If you’ve ever wanted the opportunity to shoot first and ask questions never, then that opportunity has arrived. Developed by Krafted Games, Polygod is a roguelike in the style of a first-person shooter. The premise is simple: run and jump around, shoot your enemies, avoid their fire, and repeat. Take the souls of the departed and spend them on unique blessings to further push you into a lean mean monster-killing machine.
Seriously though, if you’re looking for any sort of in-depth story, your best bet would be looking elsewhere. Polygod is all about killing everything in your way and making it to the end of the level. It is here where you’ll be taking on one of the seven deities the game has to offer. If you successfully defeat them, don’t celebrate just yet. The further along you go, the harder it gets. Either live for something or die with nothing.
What I liked:
Art Style – To put it simply, the game looks amazing. The game isn’t super graphical like a lot of games today, but the art style the game presents is beautiful in its own way. The cartoonish forms of characters and enemies are interesting. The gun model is simple yet reminiscent of the starting gun from the original Quake. Each world presents itself with a new theme, and with each theme comes new beautiful scenery to glare at.
Various enemy types – The different types of enemies are a strong point even from the very start of the game. The first level normally presents a lot of ground-type enemies to try and take you down, but very quickly air-type enemies are thrown into the mix. Later levels throw you completely off guard with enemies that are both ground and air types. Some enemies shoot in a straight line while others have projectiles flying out from all around their body. It leaves the player constantly alert to all the clear and present dangers around them in every level. Though the bosses may stay in the air most the time, their attacks can be a flurry of bullet hell that makes dodging next to impossible. It really leaves the player with a clear and present danger for much of the game.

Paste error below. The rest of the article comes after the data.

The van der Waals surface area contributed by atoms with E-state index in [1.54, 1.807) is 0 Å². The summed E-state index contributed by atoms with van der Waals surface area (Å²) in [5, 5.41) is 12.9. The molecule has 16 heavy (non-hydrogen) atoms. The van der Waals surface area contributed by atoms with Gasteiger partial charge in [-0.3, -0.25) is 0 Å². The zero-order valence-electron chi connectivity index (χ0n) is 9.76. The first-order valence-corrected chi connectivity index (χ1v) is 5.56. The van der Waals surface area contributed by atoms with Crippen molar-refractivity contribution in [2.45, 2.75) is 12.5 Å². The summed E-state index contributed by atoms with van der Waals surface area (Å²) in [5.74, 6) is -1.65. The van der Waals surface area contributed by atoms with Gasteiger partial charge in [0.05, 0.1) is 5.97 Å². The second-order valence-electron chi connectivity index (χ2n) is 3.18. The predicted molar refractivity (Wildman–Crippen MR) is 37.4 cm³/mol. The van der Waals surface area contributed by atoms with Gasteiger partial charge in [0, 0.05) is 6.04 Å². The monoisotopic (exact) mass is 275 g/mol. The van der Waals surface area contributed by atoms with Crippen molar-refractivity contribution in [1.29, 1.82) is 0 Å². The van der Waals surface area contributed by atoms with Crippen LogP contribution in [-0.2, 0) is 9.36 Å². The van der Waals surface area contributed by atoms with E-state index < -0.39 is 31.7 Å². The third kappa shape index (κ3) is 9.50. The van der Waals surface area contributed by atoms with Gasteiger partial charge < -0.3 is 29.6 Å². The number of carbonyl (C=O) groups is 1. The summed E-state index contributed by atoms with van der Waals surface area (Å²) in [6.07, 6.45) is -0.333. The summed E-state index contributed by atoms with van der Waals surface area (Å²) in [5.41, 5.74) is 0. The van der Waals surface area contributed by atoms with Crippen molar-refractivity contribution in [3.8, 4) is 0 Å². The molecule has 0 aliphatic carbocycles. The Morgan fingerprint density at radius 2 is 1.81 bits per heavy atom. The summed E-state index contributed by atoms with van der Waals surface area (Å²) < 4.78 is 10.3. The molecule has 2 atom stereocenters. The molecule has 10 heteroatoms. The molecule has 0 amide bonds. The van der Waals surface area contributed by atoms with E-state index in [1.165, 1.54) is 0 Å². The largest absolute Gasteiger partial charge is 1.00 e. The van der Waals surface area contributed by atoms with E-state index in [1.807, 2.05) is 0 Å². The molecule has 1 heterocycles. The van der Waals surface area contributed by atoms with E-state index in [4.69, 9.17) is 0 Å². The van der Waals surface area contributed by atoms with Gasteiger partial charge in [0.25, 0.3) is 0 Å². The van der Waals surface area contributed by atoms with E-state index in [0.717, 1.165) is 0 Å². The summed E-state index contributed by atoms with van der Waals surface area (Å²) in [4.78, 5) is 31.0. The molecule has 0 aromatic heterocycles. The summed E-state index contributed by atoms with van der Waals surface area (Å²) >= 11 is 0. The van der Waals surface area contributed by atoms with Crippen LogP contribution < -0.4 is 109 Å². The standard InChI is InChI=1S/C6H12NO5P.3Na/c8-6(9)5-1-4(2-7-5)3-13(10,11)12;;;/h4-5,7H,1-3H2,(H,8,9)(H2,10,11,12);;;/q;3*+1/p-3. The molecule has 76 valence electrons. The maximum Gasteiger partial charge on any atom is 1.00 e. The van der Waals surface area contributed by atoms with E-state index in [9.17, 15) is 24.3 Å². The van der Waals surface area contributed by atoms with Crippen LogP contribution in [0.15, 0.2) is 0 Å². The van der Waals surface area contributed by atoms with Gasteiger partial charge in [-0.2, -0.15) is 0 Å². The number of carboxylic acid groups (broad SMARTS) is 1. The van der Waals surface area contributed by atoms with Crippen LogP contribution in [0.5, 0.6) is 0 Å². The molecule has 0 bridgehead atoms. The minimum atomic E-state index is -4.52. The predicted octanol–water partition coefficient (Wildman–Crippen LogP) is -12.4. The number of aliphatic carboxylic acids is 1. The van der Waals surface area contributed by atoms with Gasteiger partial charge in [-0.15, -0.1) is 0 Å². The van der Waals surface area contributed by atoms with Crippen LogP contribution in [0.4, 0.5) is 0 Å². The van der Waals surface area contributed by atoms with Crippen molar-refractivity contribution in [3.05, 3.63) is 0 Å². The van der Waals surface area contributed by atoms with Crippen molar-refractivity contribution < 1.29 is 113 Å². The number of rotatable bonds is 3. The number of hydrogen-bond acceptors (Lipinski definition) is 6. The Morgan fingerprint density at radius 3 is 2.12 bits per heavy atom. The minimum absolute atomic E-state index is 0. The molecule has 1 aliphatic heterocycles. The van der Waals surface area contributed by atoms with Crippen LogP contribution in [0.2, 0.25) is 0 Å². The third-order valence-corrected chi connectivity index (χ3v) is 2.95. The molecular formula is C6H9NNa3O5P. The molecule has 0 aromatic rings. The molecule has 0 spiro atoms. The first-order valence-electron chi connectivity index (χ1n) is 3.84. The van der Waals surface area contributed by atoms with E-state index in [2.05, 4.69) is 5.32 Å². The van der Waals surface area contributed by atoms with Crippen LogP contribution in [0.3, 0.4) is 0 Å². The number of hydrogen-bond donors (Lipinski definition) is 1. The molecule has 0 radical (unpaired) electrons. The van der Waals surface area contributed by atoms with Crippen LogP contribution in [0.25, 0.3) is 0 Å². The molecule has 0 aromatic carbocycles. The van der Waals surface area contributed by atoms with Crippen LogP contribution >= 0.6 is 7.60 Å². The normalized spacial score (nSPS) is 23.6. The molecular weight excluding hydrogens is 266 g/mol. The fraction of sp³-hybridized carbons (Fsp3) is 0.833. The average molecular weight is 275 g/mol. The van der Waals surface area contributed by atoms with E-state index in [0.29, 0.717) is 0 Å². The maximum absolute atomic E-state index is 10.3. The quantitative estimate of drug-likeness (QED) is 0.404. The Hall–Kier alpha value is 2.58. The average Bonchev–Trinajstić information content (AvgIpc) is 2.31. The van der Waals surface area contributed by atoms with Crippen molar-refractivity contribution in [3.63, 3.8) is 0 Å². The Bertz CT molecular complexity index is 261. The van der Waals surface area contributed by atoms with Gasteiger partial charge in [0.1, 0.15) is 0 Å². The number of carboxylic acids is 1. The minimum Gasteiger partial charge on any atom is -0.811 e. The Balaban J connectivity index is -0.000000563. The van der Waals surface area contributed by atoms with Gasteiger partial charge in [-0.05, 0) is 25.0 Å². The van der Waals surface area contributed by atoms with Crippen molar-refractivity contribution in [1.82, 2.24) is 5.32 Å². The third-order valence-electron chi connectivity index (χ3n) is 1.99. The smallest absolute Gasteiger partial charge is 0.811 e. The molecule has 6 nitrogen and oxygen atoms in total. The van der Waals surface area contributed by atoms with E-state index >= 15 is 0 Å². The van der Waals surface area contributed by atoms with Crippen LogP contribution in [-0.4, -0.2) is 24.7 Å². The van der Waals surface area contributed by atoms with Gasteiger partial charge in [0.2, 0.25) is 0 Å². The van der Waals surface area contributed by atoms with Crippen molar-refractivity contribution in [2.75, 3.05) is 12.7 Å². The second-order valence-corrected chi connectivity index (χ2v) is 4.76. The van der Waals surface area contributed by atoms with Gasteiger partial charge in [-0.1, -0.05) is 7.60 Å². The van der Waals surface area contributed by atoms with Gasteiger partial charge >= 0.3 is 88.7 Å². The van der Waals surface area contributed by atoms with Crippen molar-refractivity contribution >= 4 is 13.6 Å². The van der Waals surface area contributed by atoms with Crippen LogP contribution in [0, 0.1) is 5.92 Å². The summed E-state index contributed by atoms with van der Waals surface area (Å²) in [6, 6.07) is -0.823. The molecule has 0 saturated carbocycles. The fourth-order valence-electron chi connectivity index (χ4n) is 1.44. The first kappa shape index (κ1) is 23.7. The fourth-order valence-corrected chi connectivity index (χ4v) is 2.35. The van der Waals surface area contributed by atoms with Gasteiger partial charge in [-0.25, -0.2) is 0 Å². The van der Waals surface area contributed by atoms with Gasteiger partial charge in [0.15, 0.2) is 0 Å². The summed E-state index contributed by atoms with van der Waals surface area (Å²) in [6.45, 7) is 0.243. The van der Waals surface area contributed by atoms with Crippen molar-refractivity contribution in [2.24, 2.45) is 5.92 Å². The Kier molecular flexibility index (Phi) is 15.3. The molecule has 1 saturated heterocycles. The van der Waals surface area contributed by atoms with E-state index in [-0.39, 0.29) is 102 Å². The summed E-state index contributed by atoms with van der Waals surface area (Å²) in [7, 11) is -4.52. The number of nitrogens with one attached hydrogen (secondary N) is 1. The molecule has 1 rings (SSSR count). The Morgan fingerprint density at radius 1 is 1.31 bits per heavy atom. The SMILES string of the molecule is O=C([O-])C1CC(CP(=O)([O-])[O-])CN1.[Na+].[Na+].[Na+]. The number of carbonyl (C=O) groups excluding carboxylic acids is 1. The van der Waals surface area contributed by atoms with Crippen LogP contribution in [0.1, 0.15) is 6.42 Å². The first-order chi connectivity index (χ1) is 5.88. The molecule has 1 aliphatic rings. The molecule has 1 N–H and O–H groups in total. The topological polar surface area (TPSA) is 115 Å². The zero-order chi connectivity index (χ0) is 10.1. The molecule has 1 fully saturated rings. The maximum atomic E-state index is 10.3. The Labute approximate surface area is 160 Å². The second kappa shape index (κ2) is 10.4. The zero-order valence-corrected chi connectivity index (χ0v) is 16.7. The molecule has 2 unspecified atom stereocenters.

The Gunplay – Running and shooting are the staples of Polygod. Thankfully the developers don’t have you wasting time reloading, and it would be a shame to have to do so. Really though, there’s no ammo count anywhere that would make one even remotely think they’re out of ammo. The game offers up unlimited and unending ammo supply for the gun you’ll be wielding. The gun doesn’t have any recoil so whatever you’re aiming at, even if it’s a distance away, you’re guaranteed to hit it. Moving targets can be a bit more tedious, but the one major thing to remember here is that you want to shoot where your target is going to be, not where they currently are.
What I didn’t:
Brutal Difficulty – Well alright, the game does advertise itself for having a brutal difficulty. But the problem lies in just how brutal the game is. The game has seven levels to offer. When the biggest issue is that you cannot make it past the second or third level without dying, due to how much of an increase in difficulty there is between the levels, the question is why the difficulty increase is so immense. Other roguelike shooters raise the difficulty over time. They give the player the opportunity to experience some of the game, to learn the different areas and enemies. Polygod just forces you from area to area. There is no time limit, so playing each level at your own pace is fine. The problem is, if you are met with a cluster of enemies you’re not prepared for, it’s game over before you even have a chance.
The imbalance between blessings – It’s unfortunate to even say, but a large portion of the different blessings in this game are either completely useless or just aren’t balanced to the rest of the blessings that do work. Blessings that increase damage take precedence over all other blessings just due to the sheer amount of health each levels next boss has. A large number of different blessings should offer different variance for your character and your playstyle, but instead, it all comes back to one stat, eventually: damage.
Polygod is by no means a bad game. If you’re someone who’s into the roguelike genre you’ll find a sense of similarity here as you would other games. The issue that Polygod has that not a lot of other roguelike games have is the rapid increase in difficulty over a short time. Most games work up to that point, giving the player the chance to experience a large amount of the gameplay. That type of concept works better as it makes players more likely to play the game again to try and challenge themselves to beat their own records or push a little further. With Polygod, the consistency of having to repeat the first two-three levels over and over, never really making any further progress, easily becomes exhausting. The player really needs to ask themselves if they’re ready for that type of commitment before investing.
Rating: Reader’s Choice
Polygod was developed and published by Krafted Games. The game released on August 17, 2018, for $14.99. A copy was provided for review purposes.